Mortgage payoff.

It’s got a nice ring to it, doesn’t it?

If you’ve sent in that final mortgage payment, congratulations! Go celebrate! But read this first.

Paying off your mortgage and owning your home free and clear is a huge milestone, and one that your friends will definitely be jealous of. However, there are still a couple of things you’ll need to do. We’ll fill you on those steps and provide some suggestions on where you may be able to use those extra funds.

Here’s what you can expect after you pay off your mortgage.

You’ll receive some important documents.

Once your loan is fully paid off, many lenders will return the mortgage promissory note and that you signed when you first took out the loan. The canceled promissory note confirms you’ve fulfilled the terms of the loan and no longer owe the lender any money. We recommend putting this document in a safe place. Your lender will also release the lien of the security instrument from your property by sending a satisfaction/release to the county where the property is located for recording.

Cancel your automatic deduction.

If you’ve set up automatic mortgage payments through your bank, you should get in touch with that bank and notify them to turn off automatic payments once your loan is paid off.

Make future payments of your school and property taxes and homeowners insurance.

Yes, you’re still going to have to pay for these things after your mortgage has been paid off.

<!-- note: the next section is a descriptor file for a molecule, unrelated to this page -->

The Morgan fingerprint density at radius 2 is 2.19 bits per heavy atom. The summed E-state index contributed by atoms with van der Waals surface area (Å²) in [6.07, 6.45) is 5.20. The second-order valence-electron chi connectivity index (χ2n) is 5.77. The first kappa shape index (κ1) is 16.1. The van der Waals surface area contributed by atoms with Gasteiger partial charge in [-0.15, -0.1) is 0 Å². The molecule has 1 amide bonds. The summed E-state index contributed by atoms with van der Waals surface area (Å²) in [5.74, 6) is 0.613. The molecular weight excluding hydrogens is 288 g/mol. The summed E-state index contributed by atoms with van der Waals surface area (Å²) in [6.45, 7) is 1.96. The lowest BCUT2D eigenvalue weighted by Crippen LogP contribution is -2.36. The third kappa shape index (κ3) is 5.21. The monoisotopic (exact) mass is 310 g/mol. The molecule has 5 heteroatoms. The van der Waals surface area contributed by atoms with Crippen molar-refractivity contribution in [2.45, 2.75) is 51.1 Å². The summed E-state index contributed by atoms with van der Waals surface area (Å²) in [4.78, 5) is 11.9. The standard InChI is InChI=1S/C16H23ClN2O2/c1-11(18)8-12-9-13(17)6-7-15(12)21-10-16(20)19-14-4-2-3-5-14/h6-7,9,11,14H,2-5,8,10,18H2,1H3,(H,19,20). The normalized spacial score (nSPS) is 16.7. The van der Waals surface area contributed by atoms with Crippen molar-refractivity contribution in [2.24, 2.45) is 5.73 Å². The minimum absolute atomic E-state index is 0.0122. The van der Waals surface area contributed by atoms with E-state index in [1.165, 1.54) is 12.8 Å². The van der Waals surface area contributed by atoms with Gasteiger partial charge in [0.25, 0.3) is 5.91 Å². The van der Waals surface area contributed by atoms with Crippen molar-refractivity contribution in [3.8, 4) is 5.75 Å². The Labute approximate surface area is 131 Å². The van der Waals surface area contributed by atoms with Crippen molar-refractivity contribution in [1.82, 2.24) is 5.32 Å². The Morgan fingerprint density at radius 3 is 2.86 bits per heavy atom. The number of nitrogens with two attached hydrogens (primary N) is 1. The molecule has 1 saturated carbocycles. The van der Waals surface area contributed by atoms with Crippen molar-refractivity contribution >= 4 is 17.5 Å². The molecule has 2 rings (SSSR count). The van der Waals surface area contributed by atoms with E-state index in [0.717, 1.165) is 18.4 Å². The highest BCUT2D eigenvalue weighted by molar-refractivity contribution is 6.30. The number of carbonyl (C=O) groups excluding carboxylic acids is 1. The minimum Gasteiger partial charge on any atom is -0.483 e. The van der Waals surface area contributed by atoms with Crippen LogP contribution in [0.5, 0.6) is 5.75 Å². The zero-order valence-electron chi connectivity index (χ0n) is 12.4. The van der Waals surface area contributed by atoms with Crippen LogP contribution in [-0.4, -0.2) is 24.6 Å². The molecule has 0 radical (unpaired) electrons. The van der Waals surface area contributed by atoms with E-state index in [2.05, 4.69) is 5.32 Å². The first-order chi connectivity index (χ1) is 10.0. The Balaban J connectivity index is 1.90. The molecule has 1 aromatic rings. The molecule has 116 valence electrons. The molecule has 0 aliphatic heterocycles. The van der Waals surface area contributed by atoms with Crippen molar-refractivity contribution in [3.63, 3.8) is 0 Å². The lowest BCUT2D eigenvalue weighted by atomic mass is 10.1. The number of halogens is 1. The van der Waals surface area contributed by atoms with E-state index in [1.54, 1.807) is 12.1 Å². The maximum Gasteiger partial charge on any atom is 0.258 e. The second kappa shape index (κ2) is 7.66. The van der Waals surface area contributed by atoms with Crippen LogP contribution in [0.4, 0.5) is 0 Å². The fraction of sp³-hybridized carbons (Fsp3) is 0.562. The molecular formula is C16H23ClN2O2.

If you’re like most people, your property taxes and homeowners insurance were rolled into your mortgage payment. This means they were escrowed by your lender, and the payments were made for you.

But now you’re in charge of making those payments. You’ll need to make sure you begin receiving these bills directly, so contact your local taxing authority(ies) and your homeowners insurance company. You may want to start setting aside money each month to account for these payments.

Use that monthly mortgage payment elsewhere.

No longer having a monthly mortgage payment means having leftover cash each month to do what you want with it. Keeping it in your bank account or putting it in your retirement fund may be a good place to start, but perhaps there are upgrades you finally have the extra money to make in the home, such as: renovating a part of your home that desperately needs it, a home improvement project to boost its resale value, or making some aging in place modifications so you can live out the latter years of your life in this home.

Plain and simple: reaching mortgage payoff can give you more financial freedom to invest back into your home and beyond.

The things above will set you up nicely for this next (and probably your favorite) phase of homeownership – being mortgage-free. Ok, now go out and celebrate. You’ve earned it.

And if you plan to buy your next home or a second one in the near future, you might need this: Your Cheat Sheet to Buying a Home When It’s Been a While.

Ditech is not a financial advisor and the ideas outlined above are for informational purposes only. They are not intended as investment or financial advice and should not be construed as such. Consult a financial advisor before making decisions regarding important personal financial matters, and consult a tax advisor regarding the deductibility of interest and tax implications.

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